HEALTH chiefs in North Yorkshire have defended buying thousands of expensive health systems which monitor patients in their own homes, despite the fact that only a fraction of the units are in use.
NHS North Yorkshire and York Primary Care Trust (PCT) has spent almost £1.8 million on telehealth systems since 2009 but currently has only 670 patients using them, out of a stock of 2,120, The Press has learned.
The news comes as trust bosses gather this morning in York to announce where a number of spending cuts are to be made as the region faces a £19 million health deficit.
The trust tested 120 of the systems in 2009 and later decided to buy 2,000 more in phase two of the project, from April last year.
Jim Clark, head of North Yorkshire County Council’s health scrutiny committee, said financing telehealth needed to be “sorted out”.
With North Yorkshire and York PCT set to be disbanded in April, and health spending handed over to GP-led clinical commissioning groups (CCGs), PCT assistant director of strategy Kerry Wheeler said there were “ongoing discussions” with all of the CCGs across the region on the management of patients on telehealth.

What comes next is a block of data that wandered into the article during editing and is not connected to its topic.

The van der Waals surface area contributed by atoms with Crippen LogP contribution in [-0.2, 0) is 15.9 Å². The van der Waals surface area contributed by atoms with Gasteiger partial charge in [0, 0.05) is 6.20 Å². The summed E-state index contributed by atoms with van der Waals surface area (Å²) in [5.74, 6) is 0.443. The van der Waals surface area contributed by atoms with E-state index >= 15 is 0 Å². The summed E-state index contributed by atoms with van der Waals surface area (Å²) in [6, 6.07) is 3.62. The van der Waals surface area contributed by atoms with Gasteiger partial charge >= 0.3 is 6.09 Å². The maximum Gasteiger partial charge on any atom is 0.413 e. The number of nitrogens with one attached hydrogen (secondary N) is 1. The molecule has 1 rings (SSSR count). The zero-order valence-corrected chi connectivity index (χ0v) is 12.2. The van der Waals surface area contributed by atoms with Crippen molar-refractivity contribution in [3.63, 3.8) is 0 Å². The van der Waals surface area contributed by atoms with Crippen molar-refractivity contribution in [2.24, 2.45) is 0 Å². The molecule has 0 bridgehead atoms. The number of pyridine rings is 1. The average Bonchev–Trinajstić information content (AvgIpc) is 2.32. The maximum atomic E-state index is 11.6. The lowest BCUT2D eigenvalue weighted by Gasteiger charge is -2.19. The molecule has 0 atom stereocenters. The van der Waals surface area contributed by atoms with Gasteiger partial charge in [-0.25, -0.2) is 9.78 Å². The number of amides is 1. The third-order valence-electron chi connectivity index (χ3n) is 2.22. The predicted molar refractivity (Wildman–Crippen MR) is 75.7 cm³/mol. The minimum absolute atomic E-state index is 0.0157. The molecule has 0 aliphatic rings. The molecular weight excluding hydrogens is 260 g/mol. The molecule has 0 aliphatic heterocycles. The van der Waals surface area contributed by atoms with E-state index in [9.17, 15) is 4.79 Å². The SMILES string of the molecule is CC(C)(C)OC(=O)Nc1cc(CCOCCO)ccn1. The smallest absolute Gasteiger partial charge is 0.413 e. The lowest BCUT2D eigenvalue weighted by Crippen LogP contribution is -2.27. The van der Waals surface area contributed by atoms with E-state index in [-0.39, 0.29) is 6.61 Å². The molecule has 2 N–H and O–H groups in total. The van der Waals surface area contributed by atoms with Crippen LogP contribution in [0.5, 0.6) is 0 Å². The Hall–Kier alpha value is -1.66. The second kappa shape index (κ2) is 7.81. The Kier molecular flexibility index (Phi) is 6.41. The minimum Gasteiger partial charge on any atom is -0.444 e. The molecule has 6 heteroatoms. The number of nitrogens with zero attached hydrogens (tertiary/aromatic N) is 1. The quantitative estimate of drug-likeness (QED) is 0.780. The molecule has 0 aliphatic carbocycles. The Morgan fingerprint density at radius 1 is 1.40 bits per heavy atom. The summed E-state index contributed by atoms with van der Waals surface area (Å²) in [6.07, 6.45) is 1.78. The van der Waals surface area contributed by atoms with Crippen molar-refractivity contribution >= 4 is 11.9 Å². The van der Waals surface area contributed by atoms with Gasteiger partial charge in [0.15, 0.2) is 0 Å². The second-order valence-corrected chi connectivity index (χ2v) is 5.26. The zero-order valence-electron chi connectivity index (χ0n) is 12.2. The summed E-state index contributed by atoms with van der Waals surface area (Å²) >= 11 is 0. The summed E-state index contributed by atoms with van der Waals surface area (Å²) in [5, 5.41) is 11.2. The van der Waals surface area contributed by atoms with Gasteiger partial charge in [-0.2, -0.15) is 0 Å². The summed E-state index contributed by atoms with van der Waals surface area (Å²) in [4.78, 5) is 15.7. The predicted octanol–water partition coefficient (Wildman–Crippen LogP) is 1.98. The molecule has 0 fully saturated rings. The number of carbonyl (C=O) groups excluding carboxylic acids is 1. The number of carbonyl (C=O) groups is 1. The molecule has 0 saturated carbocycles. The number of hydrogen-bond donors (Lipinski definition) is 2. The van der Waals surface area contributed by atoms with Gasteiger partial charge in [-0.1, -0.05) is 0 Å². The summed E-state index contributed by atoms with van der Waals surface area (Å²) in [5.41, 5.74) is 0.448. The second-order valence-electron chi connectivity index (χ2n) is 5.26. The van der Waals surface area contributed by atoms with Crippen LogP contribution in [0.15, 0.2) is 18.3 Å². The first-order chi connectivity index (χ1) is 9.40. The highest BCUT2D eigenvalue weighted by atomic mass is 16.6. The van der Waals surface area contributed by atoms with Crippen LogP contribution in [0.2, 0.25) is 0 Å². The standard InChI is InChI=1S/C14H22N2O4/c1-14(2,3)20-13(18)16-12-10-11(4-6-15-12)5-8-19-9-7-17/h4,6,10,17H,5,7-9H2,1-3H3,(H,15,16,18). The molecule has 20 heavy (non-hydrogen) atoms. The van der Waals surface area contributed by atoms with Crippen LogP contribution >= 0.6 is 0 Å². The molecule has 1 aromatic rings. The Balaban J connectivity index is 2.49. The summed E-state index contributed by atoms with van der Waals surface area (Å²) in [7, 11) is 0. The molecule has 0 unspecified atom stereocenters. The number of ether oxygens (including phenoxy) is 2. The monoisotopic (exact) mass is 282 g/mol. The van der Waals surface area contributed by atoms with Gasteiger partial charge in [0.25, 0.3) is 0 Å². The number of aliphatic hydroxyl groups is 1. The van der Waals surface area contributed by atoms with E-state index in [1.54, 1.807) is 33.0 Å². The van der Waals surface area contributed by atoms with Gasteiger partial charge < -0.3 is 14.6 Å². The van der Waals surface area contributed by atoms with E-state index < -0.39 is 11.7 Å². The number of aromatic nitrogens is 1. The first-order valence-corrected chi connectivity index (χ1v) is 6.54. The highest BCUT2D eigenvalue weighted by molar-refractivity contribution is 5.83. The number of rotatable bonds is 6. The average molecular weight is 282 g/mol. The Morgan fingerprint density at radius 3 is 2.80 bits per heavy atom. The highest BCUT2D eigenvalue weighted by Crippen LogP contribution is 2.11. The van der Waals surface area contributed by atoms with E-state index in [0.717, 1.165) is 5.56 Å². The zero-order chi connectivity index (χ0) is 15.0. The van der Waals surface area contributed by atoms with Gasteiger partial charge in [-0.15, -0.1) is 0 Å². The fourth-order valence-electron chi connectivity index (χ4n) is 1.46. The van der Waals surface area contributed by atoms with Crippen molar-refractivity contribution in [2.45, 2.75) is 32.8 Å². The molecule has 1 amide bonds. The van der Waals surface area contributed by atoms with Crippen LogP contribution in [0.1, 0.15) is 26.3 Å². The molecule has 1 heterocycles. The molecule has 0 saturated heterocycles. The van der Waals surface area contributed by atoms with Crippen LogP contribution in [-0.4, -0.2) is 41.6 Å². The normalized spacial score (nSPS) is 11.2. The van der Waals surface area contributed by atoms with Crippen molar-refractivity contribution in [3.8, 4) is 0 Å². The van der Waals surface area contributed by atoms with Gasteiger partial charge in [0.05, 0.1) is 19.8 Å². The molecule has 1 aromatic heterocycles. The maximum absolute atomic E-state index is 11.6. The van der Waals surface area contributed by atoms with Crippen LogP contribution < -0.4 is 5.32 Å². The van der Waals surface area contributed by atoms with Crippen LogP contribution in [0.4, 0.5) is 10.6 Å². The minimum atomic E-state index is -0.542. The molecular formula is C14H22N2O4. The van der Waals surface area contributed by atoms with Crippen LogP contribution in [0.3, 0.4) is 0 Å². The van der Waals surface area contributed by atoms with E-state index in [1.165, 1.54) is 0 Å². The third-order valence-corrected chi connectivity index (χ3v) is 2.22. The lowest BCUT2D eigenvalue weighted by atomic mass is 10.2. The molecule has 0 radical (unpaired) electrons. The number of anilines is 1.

She said: “The vast majority of these units are deployed by NHS staff working in the community – providing care either close to or in people’s own homes. These services and the staff associated with them are managed by hospital trusts.
“I’d like to stress that nearly 1,200 patients in our area have benefited from using telehealth. The units have helped health professionals monitor patient’s medication, help them comply with medication regimes and educate them to manage their conditions better. A recent patient survey also showed telehealth was having a positive impact on family members and carers.”